Download project resources

This page proposes to download resources related to the ROHC library. Unsupported releases are also available.

Verifying the integrity of downloaded files before using them is greatly recommended.

Learn how to build the library from sources on the wiki.

Up-to-date releases

release 2.0.0 (stable)

The 2.0.0 release is a major release that introduces new features such as:

The 2.0.x releases are fully supported. They will become old stable as soon as major version N+1 will be released.


release 1.7.0 (old stable)

The 1.7.0 release is a major release that introduces new features such as:

The 1.7.x releases is the old stable release. Please prefer the 2.0.0 release.


How to verify downloaded files?

There are two ways to check the files you've downloaded:

The checksum lets you check that the file was not corrupted during the transfer from the server to your machine. The digital signature lets you check that the file was created by the project maintainer and not altered since then.

Using the checksum

The checksum is a short sequence of letters and numbers obtained by using the SHA-256 hashing algorithm on a file.

You can use that sequence, called the SHA-256 sum, to check that the file has arrived on your machine intact.

  1. Download the checksum file to the same directory where you've downloaded the project file you want to verify. The checksum file will have the same name as the project file you've downloaded but with .sha256 appended to the end.
  2. Open a terminal, change to the directory where you have saved the file and accompanying checksum, then enter the following: $ sha256sum -c checksumfilename Replace checksumfilename with the checksum filename. Obviously you need to replace filename with the name of the file you downloaded.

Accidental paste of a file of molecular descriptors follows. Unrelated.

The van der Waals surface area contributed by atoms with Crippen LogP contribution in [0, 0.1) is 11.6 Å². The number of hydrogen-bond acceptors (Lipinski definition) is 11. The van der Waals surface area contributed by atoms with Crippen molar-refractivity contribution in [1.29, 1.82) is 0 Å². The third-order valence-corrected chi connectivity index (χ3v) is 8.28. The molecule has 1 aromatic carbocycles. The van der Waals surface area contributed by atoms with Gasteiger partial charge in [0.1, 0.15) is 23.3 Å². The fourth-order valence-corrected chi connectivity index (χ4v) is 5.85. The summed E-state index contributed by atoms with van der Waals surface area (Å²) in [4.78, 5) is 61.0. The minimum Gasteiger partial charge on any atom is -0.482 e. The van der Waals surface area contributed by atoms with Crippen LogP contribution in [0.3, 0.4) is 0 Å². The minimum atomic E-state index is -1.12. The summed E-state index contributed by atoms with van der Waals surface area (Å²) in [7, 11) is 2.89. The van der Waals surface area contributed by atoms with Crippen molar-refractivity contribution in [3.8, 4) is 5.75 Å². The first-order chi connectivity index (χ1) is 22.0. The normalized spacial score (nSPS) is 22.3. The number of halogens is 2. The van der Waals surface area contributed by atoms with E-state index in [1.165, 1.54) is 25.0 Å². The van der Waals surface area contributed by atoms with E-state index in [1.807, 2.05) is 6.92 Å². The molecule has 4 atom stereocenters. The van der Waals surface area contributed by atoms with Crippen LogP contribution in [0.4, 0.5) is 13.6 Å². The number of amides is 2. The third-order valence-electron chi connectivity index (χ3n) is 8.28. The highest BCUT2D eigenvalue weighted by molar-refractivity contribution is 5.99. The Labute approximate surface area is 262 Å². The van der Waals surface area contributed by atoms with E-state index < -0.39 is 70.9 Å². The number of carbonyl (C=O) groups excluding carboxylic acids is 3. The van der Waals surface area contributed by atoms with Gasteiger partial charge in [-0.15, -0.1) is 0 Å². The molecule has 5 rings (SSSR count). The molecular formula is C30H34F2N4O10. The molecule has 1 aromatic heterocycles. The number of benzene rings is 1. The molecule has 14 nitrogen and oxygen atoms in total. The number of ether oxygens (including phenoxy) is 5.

3. You'll see a line saying whether file integrity is fine or not. filename: OK filename: FAILED
    sha256sum: WARNING: 1 computed checksum did NOT match
    If the checksum does not match, do not use the downloaded file. Try to download it again. If it fails again, tell so on the project mailing list.

Verifying a signature

You can tell which files have a signature by looking out for the sig link alongside the checksum link. Verifying the files signature lets you check that the file is exactly as intended by the project maintainer.

  1. Download the signature file to the same directory where you've downloaded the project file you want to verify. The signature file will have the same name as the project file you've downloaded but with .asc or .sig appended to the end.
  2. Open a terminal, change to the directory where you have saved the file and accompanying signature, then enter the following: $ gpg --verify signaturefilename Replace signaturefilename with the signature's filename. gpg will now try to check the signature against the signer's public key. If your version of gpg is configured to retrieve public keys automatically, you can skip to step 3. Otherwise, you'll need to fetch the signer's public key manually.
  3. If gpg can't find the public key on your local system, it will give you an error message similar to this: $ gpg --verify signaturefilename